ISSN 1866-8836
Клеточная терапия и трансплантация

Obituary. In memory of Professor Jon van Rood

Professor Boris V. Afanasyev
Raisa Gorbacheva Memorial Institute of Children Oncology, Hematology and Transplantation at the First State
I. Pavlov Medical University
doi 10.18620/ctt-1866-8836-2017-6-2-64-66
Submitted 28 July 2017
Accepted 11 August 2017
Published 31 July 2017

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Cellular Therapy and Transplantation (CTT)
Volume 6, Number 2
Contents 

Summary

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Professor Jon van Rood passed away on 21 July 2017 in Leeuwarden. His research was dedicated to immunology and transplantation science. Being a Professor at the Leiden University, he was a worldwide recognized founder of tissue immunology and HLA testing in clinical transplantation.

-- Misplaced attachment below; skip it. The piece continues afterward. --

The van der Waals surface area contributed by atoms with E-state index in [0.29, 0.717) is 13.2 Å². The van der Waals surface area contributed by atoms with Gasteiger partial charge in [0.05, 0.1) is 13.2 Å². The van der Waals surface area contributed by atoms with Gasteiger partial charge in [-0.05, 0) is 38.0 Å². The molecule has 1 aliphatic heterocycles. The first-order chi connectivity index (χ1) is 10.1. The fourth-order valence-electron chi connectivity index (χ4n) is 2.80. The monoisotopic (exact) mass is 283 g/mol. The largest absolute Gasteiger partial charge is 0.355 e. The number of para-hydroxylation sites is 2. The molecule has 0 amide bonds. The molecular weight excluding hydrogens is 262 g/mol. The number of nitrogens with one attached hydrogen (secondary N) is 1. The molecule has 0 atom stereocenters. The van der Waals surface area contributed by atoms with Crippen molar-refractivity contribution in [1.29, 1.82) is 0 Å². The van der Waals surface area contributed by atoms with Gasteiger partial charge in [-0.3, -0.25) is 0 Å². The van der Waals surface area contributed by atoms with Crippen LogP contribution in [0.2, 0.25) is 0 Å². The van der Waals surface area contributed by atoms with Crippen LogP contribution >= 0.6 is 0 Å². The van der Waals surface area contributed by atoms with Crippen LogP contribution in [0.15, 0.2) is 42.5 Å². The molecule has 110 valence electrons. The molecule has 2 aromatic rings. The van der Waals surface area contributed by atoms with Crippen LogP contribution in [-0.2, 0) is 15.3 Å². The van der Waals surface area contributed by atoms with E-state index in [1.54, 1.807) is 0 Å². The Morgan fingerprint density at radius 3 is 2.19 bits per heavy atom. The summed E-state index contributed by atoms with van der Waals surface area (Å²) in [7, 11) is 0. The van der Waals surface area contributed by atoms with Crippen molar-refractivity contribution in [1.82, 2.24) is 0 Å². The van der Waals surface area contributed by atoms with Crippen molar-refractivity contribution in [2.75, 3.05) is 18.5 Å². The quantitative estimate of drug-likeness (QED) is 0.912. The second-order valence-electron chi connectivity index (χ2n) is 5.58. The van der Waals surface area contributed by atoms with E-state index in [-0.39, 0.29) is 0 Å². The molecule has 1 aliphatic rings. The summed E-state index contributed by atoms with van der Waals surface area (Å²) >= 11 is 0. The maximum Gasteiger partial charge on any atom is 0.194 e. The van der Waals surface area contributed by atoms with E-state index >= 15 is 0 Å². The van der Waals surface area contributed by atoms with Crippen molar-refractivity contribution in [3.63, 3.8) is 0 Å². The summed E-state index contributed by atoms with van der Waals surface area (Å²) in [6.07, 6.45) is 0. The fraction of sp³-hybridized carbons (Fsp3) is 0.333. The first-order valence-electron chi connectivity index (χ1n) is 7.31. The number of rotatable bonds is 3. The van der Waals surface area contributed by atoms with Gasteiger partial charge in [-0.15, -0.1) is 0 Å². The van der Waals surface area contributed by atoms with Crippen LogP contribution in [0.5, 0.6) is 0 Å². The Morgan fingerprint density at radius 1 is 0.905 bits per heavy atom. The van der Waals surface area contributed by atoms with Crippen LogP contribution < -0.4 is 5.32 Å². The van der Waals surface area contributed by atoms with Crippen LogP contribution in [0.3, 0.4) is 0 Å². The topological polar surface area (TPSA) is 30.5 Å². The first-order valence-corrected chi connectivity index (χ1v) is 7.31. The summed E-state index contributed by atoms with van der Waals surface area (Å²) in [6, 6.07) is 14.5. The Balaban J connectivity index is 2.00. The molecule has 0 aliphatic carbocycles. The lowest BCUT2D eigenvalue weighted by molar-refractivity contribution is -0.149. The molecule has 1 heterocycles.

Johannes J. van Rood was born in 1926 in Scheveningen (The Netherlands). He studied medicine at the University of Leiden and in 1957 became the head of the Immunohematology Department and the Blood Bank of Leiden University Hospital. After achieving a Doctor’s title in 1962, he trained a year at the Immunology Department in the Public Health Research Institute (New York). Then he returned to Leiden, where he was appointed a Professor of Internal Medicine in 1969. Since 1976 he was Director of the Hematology Department, the Leiden University Hospital. He was among founders of the Leiden Institute for Immunology.

Professor Jon van Rood made his main successful research while discovering and classifying the genetically determined human leukocyte compatibility system (HLA membrane proteins). This discovery was made just in right time, because of difficult immunological problems that remained barriers to the progress of clinical transplantation in 60’s. Being active in clinical transfusion medicine, Jon van Rood suggested collection and studying blood sera samples from pregnant women.